Engineers and construction professionals need to recognize that processes for exploring and developing natural gas resources in Marcellus Shale are often new and cutting edge. Thus, they bring new exposures, which engineers should try to address in their contracts. For example, insist on language describing the process as “new” or “untested” and that could lead to delays or the need for change orders during the project.
At the same time, they need to work with their legal counsel to understand their potential exposures under federal and evolving state environmental regulations, and work with their insurance advisors to make sure they have adequate financial protection and that their policies will respond to the risks associated with their work. For example, some, but not all, professional liability polices include pollution coverage, but the pollution coverage may extend only to “professional” services while other policies extend the coverage to all activities (such as maintenance and construction activities).
The availability and features of professional and
pollution liability insurance policies differ by carrier. Unless
you are being properly advised by a specialized insurance professional,
you may not be getting the coverage you need with the appropriated
limits and deductibles.
As the U.S. looks for ways to address its long-term energy needs, the significant natural gas resources available in Marcellus Shale continue to gain greater attention. As states throughout the region look to participate in the opportunities presented by the development of this resource, they are also mindful of the need to protect their water resources, workers, residents and the local environment.
Companies involved in exploration and development of Marcellus Shale need to maintain effective governance over their operations and take appropriate measures to assess and manage their exposures. It is critical for firms to make sure their contractual relationships and insurance policies are structured to provide the protection they need for the exposures unique to Marcellus. With effective diligence in these matters, Marcellus Shale can fulfill its promise of providing an effective energy solution well into the future and a source of continued economic growth and prosperity for businesses, states, workers, and local citizens and communities.
RETTEW PROMOTES ENGLE AND KHAN TO VICE PRESIDENTS
LANCASTER, PA — RETTEW, a multidiscipline engineering, planning, surveying and environmental consulting firm, recently named Brian W. Engle, PE, vice president of land development and survey services and Suhail Khan, LEED® GA, vice president of technology and facilities. Engle previously served as RETTEW’s director of land development and survey services, and Khan as director of information technology.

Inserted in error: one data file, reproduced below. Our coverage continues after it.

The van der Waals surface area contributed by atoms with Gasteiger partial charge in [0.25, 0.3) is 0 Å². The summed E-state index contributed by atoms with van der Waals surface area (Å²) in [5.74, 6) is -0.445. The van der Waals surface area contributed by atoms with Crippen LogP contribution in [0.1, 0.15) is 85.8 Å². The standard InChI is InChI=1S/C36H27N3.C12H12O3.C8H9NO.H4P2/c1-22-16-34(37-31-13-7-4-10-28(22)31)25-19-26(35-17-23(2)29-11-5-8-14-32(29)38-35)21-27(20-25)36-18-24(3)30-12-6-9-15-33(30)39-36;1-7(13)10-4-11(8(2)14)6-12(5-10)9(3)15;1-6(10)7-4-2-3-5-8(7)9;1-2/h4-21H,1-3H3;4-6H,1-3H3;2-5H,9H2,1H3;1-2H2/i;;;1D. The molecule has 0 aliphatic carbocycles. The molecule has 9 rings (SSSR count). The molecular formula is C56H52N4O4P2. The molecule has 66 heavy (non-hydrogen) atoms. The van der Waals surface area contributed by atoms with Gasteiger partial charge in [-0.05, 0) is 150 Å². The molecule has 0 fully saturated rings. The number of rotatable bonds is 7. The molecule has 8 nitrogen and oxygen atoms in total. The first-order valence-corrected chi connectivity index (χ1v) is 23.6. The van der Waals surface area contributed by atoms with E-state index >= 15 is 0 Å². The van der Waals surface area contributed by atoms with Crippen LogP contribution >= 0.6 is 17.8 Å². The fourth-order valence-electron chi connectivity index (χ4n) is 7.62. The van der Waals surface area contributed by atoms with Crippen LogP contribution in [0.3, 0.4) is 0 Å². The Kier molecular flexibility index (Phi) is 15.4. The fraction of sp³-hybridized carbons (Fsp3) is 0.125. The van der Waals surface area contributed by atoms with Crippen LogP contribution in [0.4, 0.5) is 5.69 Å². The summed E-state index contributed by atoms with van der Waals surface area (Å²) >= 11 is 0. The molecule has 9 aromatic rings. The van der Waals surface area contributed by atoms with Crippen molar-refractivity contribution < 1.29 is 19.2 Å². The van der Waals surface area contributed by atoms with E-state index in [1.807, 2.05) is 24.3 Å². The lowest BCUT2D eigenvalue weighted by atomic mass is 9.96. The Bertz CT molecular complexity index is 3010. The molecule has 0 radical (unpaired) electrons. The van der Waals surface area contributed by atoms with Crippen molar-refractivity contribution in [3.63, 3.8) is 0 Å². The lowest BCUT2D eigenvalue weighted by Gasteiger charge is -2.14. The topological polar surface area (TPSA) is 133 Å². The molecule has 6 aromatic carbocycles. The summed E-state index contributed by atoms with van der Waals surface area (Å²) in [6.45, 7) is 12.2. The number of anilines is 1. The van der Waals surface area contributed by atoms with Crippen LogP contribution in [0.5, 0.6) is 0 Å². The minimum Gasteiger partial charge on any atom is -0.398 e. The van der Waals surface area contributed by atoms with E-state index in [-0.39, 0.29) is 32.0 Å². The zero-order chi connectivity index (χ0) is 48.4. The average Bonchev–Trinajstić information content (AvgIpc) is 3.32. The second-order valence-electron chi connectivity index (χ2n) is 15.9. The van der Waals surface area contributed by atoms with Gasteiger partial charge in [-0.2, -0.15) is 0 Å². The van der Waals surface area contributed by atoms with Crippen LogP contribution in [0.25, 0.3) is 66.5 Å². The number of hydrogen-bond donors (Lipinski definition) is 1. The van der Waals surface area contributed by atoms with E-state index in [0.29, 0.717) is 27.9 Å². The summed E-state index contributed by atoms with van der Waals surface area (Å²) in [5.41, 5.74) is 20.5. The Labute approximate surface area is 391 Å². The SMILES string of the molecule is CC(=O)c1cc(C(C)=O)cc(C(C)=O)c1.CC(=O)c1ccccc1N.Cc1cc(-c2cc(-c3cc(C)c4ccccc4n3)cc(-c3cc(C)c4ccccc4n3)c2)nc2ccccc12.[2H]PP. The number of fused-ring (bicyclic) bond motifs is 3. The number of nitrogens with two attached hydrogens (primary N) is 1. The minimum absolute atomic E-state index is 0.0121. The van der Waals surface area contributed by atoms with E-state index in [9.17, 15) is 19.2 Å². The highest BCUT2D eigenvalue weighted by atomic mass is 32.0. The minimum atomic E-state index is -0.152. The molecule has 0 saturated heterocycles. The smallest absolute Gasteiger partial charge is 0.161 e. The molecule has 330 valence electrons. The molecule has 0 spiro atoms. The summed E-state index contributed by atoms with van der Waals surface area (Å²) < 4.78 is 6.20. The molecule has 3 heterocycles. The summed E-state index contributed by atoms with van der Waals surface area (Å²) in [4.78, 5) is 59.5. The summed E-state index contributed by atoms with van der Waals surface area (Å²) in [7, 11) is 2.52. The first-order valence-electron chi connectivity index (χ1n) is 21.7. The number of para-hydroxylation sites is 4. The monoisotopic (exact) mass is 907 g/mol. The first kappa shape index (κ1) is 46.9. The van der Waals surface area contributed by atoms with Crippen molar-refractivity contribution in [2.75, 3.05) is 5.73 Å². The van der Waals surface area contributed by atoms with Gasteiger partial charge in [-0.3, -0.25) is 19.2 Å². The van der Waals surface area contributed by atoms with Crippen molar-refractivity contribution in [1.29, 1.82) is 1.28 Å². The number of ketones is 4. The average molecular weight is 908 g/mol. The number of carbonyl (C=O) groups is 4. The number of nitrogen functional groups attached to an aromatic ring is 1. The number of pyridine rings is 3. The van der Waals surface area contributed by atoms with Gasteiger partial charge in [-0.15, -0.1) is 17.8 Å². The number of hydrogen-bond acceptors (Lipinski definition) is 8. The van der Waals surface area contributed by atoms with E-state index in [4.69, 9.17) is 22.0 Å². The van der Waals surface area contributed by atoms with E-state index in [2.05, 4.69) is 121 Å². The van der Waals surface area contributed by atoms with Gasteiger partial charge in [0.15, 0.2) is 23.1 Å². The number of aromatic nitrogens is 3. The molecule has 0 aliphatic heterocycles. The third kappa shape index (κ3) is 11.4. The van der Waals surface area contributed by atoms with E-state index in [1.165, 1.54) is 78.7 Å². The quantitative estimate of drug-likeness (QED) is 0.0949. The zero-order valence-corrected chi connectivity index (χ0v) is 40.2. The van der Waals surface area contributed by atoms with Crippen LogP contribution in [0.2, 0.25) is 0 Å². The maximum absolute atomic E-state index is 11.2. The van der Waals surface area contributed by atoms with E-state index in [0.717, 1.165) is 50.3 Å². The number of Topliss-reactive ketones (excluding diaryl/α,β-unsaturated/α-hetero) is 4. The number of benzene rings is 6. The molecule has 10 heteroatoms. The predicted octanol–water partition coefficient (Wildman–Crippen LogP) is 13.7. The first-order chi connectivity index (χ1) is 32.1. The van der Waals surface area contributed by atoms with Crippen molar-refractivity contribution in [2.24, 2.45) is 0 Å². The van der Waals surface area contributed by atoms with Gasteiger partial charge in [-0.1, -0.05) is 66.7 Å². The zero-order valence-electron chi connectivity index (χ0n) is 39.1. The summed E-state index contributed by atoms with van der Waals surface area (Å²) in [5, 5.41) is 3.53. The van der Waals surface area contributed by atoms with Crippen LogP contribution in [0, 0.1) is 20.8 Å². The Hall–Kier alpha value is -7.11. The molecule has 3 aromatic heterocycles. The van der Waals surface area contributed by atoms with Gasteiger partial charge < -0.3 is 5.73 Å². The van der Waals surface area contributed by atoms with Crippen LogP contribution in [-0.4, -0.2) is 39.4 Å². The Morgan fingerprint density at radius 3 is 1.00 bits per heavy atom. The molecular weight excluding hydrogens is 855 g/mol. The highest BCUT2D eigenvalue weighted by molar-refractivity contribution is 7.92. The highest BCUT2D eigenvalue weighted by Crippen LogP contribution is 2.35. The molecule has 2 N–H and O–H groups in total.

“Brian and Suhail have done an excellent job leading their respective service areas,” said Mark P. Lauriello, PE, president, RETTEW. “As vice presidents, they will be able to better support RETTEW’s commitment to providing clients with stellar service and service delivery.”
As vice presidents, Engle and Khan are responsible for furthering RETTEW’s external collaboration and relationship-building with clients and business partners. They maintain high levels of client contact and identify ways for RETTEW to leverage its resources and strategically broaden its portfolio of services to increase client satisfaction. They are also charged with mentoring and coaching staff on effective client relationship management, and they will identify areas of expertise that RETTEW will look to develop or acquire to meet present and future needs in a wide variety of markets.
Brian W. Engle, PE
Engle is responsible for formulating strategies to grow and strengthen the land development and survey service areas in terms of garnering new key clients and identifying opportunities to broaden service offerings and markets. Engle also provides leadership and direction to the director of land development and the director of survey, and he serves as principal-in-charge for some of RETTEW’s key clients.
RETTEW welcomed Engle in 2005 as a group manager in land development, promoted him in 2009 to director of land development and earlier this year named him a shareholder. With 20 years of combined experience in private consulting and public service at the county and local levels, Engle’s background includes agricultural, municipal and civil/site engineering. His site planning and development experience includes stormwater management, erosion and sedimentation control, utility design and coordination, municipal coordination, and construction management.
A registered professional engineer in Pennsylvania and Maryland, Engle earned his bachelor’s and master’s degrees in agricultural engineering from Penn State University. He is a resident of Boiling Springs, Cumberland County, Pa.
Suhail S. Khan, LEED® GA
Khan is responsible for overseeing and providing strategic direction and leadership for the areas of technology and facilities, two support areas that have grown as a result of RETTEW’s dramatic growth. On the technology side, Khan will direct and align the strategic direction of the company's architecture, solutions and investment strategies with long-term business objectives. He is also tasked with ensuring information technology (IT) operations are effectively and efficiently managed. On the facilities side, Khan will deliver oversight and strategic direction for corporate facilities, real estate investments, vehicles, and physical infrastructure with a focus on cost-effectiveness.
Khan, a principal shareholder of the firm, has been with RETTEW for more than 15 years; he has served as director of information technology (IT) for the past 10 years. As director, he strengthened the firm’s IT support and made significant technology improvements to the firm, the most recent being the implementation of a new accounting, project administration and payroll system.
Khan has a bachelor’s degree in psychology from the Virginia Polytechnic Institute and State University, a bachelor’s degree in computer science from Millersville University, and a master’s degree in information science from the Penn State University. Khan is also accredited as a Leadership in Energy and Environmental Design (LEED) Green Associate (GA). He resides in Lititz, Lancaster County, Pa.